Musings on Government


Not surprisingly, I read a lot of post-apocalyptic fiction, and much of that includes the epilogue of starting over, of creating a new society and, by extension, a new government.

Without exception, each of these new societies and their various forms of government are, respectively, more independent and smaller, more simplistic. Assuming, of course, that the underdogs, the champions of the people, are the winners and haven’t been annihilated.

Of course, one is always left to wonder if, in another 200 years or so, things haven’t devolved into what they once represented.

I’m not going to even mention the office of the presidency, let alone the current occupant of that office, but suffice it to say that I believe a president should be smart, organized, educated, sympathetic, hard-working, and always keep the will of the people and their best interests front and center.

You know, like Danny Glover in the movie “2012.”

That said, I also believe that our senators, all 100 of them representing every state, should have all those same qualities and attributes. Will they be perfect? No. Will they have made mistakes over the years, either before or while holding office? Yes. Should we hold them to whatever those mistakes were, particularly the ones that occurred decades ago? Maybe. Or maybe not. All humans make mistakes, all can change.

There are 435 members in the House of Representatives. That’s roughly one representative for every 750,000 people. I defy you to be able to make nearly one million people happy. Please see above for descriptions of the presidency and senators. Ditto.

Why do people run for office? Power? Shorter work weeks? The thrill of holding office? Money-making opportunities? Book deals? Speaking gigs?

I suppose many or all of these things could be considered perks, but the abiding and most prominent reason should be broken down to one thing: helping people, or more specifically, helping those who elected you to represent them and their interests.

This could, certainly, complicate matters because helping one’s state can often also be of help to its people, but often not—sometimes helping one’s state means only assisting that state’s government.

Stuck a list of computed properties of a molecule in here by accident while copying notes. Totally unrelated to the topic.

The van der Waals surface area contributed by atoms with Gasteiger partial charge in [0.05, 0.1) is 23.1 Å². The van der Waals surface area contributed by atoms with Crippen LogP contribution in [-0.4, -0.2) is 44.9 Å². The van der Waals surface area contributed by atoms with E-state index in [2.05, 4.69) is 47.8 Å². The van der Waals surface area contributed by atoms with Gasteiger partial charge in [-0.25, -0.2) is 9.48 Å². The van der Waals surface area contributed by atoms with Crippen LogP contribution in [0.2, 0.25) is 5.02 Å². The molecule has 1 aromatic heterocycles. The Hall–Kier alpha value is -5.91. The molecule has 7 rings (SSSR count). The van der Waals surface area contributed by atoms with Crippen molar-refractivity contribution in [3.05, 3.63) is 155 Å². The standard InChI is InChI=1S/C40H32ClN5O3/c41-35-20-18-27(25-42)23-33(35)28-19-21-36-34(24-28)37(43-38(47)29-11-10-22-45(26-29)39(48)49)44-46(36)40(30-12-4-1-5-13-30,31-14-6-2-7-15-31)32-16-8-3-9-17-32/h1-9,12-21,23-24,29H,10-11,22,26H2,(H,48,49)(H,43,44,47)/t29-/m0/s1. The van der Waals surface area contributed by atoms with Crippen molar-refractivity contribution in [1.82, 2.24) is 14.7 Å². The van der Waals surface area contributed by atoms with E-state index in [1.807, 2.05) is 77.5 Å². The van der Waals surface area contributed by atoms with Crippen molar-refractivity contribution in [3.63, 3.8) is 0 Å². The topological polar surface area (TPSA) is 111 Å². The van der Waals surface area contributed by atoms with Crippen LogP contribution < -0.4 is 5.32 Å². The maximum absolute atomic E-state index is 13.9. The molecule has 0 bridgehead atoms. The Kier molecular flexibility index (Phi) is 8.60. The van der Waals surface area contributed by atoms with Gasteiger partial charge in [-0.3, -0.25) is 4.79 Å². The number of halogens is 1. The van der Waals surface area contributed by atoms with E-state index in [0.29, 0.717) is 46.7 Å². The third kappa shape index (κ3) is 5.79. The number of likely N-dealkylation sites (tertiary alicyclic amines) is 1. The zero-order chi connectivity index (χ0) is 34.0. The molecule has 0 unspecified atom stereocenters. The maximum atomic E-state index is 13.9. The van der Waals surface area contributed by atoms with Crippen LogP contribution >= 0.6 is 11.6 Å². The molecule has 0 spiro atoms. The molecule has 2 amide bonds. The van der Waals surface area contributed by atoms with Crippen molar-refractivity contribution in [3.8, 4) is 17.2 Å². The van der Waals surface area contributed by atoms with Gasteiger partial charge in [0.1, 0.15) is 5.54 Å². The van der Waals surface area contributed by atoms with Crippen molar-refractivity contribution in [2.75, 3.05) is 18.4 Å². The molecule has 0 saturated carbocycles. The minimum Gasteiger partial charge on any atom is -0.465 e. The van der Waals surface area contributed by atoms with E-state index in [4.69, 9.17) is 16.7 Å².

Perhaps we should administer a test and psychological exam to anyone wishing to run for federal office, along with a polygraph, to determine their true intentions. I don’t think it’s really a terrible idea.

Let’s touch upon the passage of certain bills and laws: people often get up in arms about a certain bill that proposes infringement of freedoms or one that, again for example, marginalizes a certain group. Cutting funds, perhaps, to a veterans’ program—regardless, what the average person doesn’t know is that there are OTHER things in that bill, commonly called “pork,” that are being slid right past the eyes and ears of most Americans. That, my friends, is wrong. On so many levels.

But this is how politicians work—you scratch my back, I’ll scratch yours. Watch any politics-based TV show or movie and you’ll see how this works. Hell, read a book, fiction or non-fiction, and you’ll see the same thing. “I’ll vote for this, if you include ABC or XYZ.” Sometimes, even, a good thing is accomplished and hidden inside.

Before you go off on what supposed law has been implemented, read the damn bill. And then know that this bullshit is wrong. If you’re going to write a law that says one must stop at a red light, don’t try to slide in something totally unrelated, like “all people must stop using plastic bags.”

I’m going to zip back up to those “mistakes” I mentioned earlier. When I was about 8, I stole a roll of Lifesavers. That was a mistake; I knew it when I did it, I knew it when I begged my dad to take me back into the store, and I didn’t eat those damn candies for a month because I just knew God was going to make me choke on one because I’d stolen them.

Yeah, I was a little tightly wound…

Now flash forward to when I was 38. Do you think I was a thief? No. I never stole another thing. But suppose someone heard about my 8-year-old self and the Lifesavers—would they be right not to trust me around candy? Don’t be ridiculous. Would they be right not to trust me say, driving a car? Nope. So why the hell do we hold politicians to different standards, such as perhaps what they may or may not have done in college, two or three decades prior? I surely hope you see how silly this is.